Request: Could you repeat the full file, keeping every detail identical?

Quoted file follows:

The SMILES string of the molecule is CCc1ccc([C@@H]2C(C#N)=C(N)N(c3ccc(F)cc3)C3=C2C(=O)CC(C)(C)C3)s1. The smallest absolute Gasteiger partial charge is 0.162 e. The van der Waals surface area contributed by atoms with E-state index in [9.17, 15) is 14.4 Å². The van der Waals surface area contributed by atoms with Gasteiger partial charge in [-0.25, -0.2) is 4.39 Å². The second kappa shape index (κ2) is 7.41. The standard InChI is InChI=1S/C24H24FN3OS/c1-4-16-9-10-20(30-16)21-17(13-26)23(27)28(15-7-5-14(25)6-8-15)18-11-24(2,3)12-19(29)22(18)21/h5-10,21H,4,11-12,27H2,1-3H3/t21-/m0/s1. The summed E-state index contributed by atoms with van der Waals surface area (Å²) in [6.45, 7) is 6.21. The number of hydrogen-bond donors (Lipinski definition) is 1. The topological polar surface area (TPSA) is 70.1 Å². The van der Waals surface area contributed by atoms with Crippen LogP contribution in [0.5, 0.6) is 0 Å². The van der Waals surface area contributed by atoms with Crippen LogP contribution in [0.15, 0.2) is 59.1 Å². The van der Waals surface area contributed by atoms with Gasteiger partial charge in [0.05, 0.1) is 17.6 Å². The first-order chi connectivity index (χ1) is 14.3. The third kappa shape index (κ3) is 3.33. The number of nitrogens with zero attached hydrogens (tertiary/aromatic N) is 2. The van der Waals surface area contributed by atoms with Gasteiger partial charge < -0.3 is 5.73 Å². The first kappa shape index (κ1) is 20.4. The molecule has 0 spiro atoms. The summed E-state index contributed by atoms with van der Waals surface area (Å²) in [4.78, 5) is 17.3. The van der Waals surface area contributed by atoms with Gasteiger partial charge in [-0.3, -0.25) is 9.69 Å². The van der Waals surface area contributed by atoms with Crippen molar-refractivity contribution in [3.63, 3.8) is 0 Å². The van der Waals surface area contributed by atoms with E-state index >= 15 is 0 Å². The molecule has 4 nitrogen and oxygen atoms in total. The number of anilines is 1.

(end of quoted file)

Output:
The SMILES string of the molecule is CCc1ccc([C@@H]2C(C#N)=C(N)N(c3ccc(F)cc3)C3=C2C(=O)CC(C)(C)C3)s1. The smallest absolute Gasteiger partial charge is 0.162 e. The van der Waals surface area contributed by atoms with E-state index in [9.17, 15) is 14.4 Å². The van der Waals surface area contributed by atoms with Gasteiger partial charge in [-0.25, -0.2) is 4.39 Å². The second kappa shape index (κ2) is 7.41. The standard InChI is InChI=1S/C24H24FN3OS/c1-4-16-9-10-20(30-16)21-17(13-26)23(27)28(15-7-5-14(25)6-8-15)18-11-24(2,3)12-19(29)22(18)21/h5-10,21H,4,11-12,27H2,1-3H3/t21-/m0/s1. The summed E-state index contributed by atoms with van der Waals surface area (Å²) in [6.45, 7) is 6.21. The number of hydrogen-bond donors (Lipinski definition) is 1. The topological polar surface area (TPSA) is 70.1 Å². The van der Waals surface area contributed by atoms with Crippen LogP contribution in [0.5, 0.6) is 0 Å². The van der Waals surface area contributed by atoms with Crippen LogP contribution in [0.15, 0.2) is 59.1 Å². The van der Waals surface area contributed by atoms with Gasteiger partial charge in [0.05, 0.1) is 17.6 Å². The first-order chi connectivity index (χ1) is 14.3. The third kappa shape index (κ3) is 3.33. The number of nitrogens with zero attached hydrogens (tertiary/aromatic N) is 2. The van der Waals surface area contributed by atoms with Gasteiger partial charge < -0.3 is 5.73 Å². The first kappa shape index (κ1) is 20.4. The molecule has 0 spiro atoms. The summed E-state index contributed by atoms with van der Waals surface area (Å²) in [4.78, 5) is 17.3. The van der Waals surface area contributed by atoms with Gasteiger partial charge in [-0.3, -0.25) is 9.69 Å². The van der Waals surface area contributed by atoms with Crippen molar-refractivity contribution in [3.63, 3.8) is 0 Å². The van der Waals surface area contributed by atoms with E-state index >= 15 is 0 Å². The molecule has 4 nitrogen and oxygen atoms in total. The number of anilines is 1.